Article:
I pondered for weeks and months as to whether I should write about this. More than the time and the effort, it takes courage to admit on paper that you have an eating disorder! The biggest question I had to answer was, “Why should I share this story on the internet for everyone to read and mock me?” And then I thought that this would help hundreds of people like me, and if it can motivate even one person to change for the better, the effort is worth it! I say I suffer from Bulimia nervosa, and I use the word “suffer” because it is a constant battle within myself even today. I do not binge and purge like I used to before but I would be lying if I say the thought does not cross my mind sometimes as a quick fix for my problems.
How did my binging start?
It all began about 15 years ago when at a tender age of 14 all I ever wanted to do was be ‘popular’. At that point in my life, I felt, like many young girls, that the only way to be popular was being a non-base cheerleader. In hindsight, I can safely say that being a cheerleader or being popular when you are young barely affects anything in your later life. I was slightly plump, which was ‘cute’ to my parents, ‘adorable’ to my relatives and family friends, but ‘heavy’ for my school friends. After a lot of struggle trying to befriend the popular girls (i.e. the cheerleaders), I ended up being friends with Joanna who was a ‘base cheerleader.’ Everytime Joanna spoke about her after-school practice and personal coach, I could feel a sense of being left out in my own mind until one day when she finally popped up the question, “Why don’t you try a diet pill?” My unfulfilled dreams of being ’non-heavy’ and the deep desire to not lose out on a new ‘cool friend’ led me to succumb. And if I look back into time then that is the only thing I would like to go back in time and change.
It was in a matter of days that these pills started showing results. I had began to lose a substantial amount of weight and was no longer ‘adorable’.
Recommended Read: Non-clinical Management of Bulimia Nervosa
What did a typical binge episode look like?
There were days when I could only imagine food all day and not concentrate, but I would refrain from eating anything at all. I would satisfactorily survive on a healthy diet through the day and typically at the end of the day, I would tell myself, “It’s time for a healthy dessert reward. You deserve it for the hard work!” The problem would begin when I could not stop. What would start as a healthy treat of a handful of raisins would end with 3 bowls of raisins ending. Sometimes I would freeze grapes to slowly enjoy the frozen dessert. However, in minutes I would eat the entire bag of grapes. If I decided to have an after-dinner snack in the form of some cereal, I would find myself in tears, but unable to control myself after about 4-5 bowls of cereal. I would eat the healthy dessert in proportions that would take away every bit of healthy out. Another habit that I had picked up along my diet journey was to chew bubblegum. Sounds harmless right? But do not be deceived by the food item because the quantity matters too! I began popping a bubble gum to satisfy my sugar craving but not increase my calorie intake substantially. But the problem began when I kept having bubblegum after bubblegum to keep my mind off food, and after about 6 packets in a day (Yes! You read that right!), my stomach would be full of gas, my jaws would ache and I would feel even more depressed. My binge would leave my stomach bloated, my heart satisfied and my brain filled with guilt. Thoughts of being left alone in this figure-conscious world would make me go and throw up and leave me depressed for days. Until I would decide this depression is not worth it and that I needed to work out and be positive. This would put a new diet regimen for me, until it was time to reward myself again!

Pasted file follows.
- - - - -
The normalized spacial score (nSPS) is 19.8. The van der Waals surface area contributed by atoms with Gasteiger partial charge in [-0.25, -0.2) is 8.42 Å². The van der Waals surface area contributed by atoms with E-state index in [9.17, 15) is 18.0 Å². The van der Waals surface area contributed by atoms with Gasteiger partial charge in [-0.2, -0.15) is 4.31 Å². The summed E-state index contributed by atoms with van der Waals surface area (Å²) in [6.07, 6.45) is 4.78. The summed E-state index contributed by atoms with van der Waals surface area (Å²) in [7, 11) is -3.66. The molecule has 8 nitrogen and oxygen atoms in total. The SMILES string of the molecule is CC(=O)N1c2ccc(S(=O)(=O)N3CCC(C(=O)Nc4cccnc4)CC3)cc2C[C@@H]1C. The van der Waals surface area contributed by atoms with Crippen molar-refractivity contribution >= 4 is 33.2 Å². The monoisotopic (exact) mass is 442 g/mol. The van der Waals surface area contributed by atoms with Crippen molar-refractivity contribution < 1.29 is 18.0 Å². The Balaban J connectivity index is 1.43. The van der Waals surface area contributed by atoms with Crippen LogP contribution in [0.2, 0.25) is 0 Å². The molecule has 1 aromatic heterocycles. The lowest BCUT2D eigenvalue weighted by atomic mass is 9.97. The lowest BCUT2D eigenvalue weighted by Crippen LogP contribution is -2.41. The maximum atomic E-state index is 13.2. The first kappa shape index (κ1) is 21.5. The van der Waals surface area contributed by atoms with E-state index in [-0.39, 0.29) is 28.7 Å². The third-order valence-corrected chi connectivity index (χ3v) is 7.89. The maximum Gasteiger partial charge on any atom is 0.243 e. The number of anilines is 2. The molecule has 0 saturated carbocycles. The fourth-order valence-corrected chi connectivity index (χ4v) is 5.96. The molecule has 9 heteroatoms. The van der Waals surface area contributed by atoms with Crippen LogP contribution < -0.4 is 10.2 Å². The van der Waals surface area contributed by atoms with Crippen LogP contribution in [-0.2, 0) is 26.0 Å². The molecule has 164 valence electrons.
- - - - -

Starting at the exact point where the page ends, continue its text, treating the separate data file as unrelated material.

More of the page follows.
Recommended Read: Signs & Causes of Bulimia Nervosa
My journey of recovery
I identified my cycle as restricting-binging-purging. With a lot of support from friends, family, one-on-one counselling and few anti-depressants, I was able to limit the cycle to restricting-binging (not purging) initially. My counsellor helped me understand that not eating what I crave because of my rigorous diet plans, puts me mentally under stress and then it makes me eat what I DON’T crave in proportions that are not satisfying mentally, even though they are overeating physiologically. So if my body craved for a granola bar, I would get only one and mix it with greek yogurt to make a parfait for myself and chew slowly and satisfy my craving rather than binging on healthy foods. One thing that immensely helped me was being positive and keeping at it. Binging is a habit and it does not change overnight. There are moments when you slip, but getting back on track after you have faltered is all that matters! There are moments even today when the urge to binge is so strong that I have to tell myself sternly “NO!” Hence, I call it a continuous journey; but then again, what long-term thing in life is not! So stay positive and keep at it!